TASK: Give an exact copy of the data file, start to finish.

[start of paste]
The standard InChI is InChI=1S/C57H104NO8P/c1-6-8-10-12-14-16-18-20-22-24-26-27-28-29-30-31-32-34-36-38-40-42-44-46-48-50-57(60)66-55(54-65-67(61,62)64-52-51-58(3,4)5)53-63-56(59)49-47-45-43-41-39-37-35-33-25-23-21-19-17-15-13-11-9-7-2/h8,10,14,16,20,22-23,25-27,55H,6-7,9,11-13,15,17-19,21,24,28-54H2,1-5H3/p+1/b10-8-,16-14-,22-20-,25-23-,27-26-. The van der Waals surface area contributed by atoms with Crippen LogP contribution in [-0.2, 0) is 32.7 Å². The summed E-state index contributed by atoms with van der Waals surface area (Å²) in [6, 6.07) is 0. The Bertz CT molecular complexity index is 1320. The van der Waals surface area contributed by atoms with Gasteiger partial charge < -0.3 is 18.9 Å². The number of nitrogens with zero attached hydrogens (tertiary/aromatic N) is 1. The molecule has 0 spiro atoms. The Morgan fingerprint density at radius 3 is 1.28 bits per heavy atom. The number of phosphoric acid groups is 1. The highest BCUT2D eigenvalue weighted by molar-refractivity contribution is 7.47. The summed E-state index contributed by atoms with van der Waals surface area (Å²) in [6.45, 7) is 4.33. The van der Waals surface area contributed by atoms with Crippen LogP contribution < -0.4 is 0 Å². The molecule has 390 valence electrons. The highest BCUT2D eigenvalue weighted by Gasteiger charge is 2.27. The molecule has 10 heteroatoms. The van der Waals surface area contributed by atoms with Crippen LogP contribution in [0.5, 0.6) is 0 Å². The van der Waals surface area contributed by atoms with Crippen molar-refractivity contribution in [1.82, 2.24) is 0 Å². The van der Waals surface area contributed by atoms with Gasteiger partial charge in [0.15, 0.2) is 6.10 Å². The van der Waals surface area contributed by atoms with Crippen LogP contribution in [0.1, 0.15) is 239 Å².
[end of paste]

The standard InChI is InChI=1S/C57H104NO8P/c1-6-8-10-12-14-16-18-20-22-24-26-27-28-29-30-31-32-34-36-38-40-42-44-46-48-50-57(60)66-55(54-65-67(61,62)64-52-51-58(3,4)5)53-63-56(59)49-47-45-43-41-39-37-35-33-25-23-21-19-17-15-13-11-9-7-2/h8,10,14,16,20,22-23,25-27,55H,6-7,9,11-13,15,17-19,21,24,28-54H2,1-5H3/p+1/b10-8-,16-14-,22-20-,25-23-,27-26-. The van der Waals surface area contributed by atoms with Crippen LogP contribution in [-0.2, 0) is 32.7 Å². The summed E-state index contributed by atoms with van der Waals surface area (Å²) in [6, 6.07) is 0. The Bertz CT molecular complexity index is 1320. The van der Waals surface area contributed by atoms with Gasteiger partial charge < -0.3 is 18.9 Å². The number of nitrogens with zero attached hydrogens (tertiary/aromatic N) is 1. The molecule has 0 spiro atoms. The Morgan fingerprint density at radius 3 is 1.28 bits per heavy atom. The number of phosphoric acid groups is 1. The highest BCUT2D eigenvalue weighted by molar-refractivity contribution is 7.47. The summed E-state index contributed by atoms with van der Waals surface area (Å²) in [6.45, 7) is 4.33. The van der Waals surface area contributed by atoms with Crippen LogP contribution < -0.4 is 0 Å². The molecule has 390 valence electrons. The highest BCUT2D eigenvalue weighted by Gasteiger charge is 2.27. The molecule has 10 heteroatoms. The van der Waals surface area contributed by atoms with Crippen LogP contribution in [0.5, 0.6) is 0 Å². The van der Waals surface area contributed by atoms with Crippen molar-refractivity contribution in [1.82, 2.24) is 0 Å². The van der Waals surface area contributed by atoms with Gasteiger partial charge in [0.15, 0.2) is 6.10 Å². The van der Waals surface area contributed by atoms with Crippen LogP contribution in [0.1, 0.15) is 239 Å².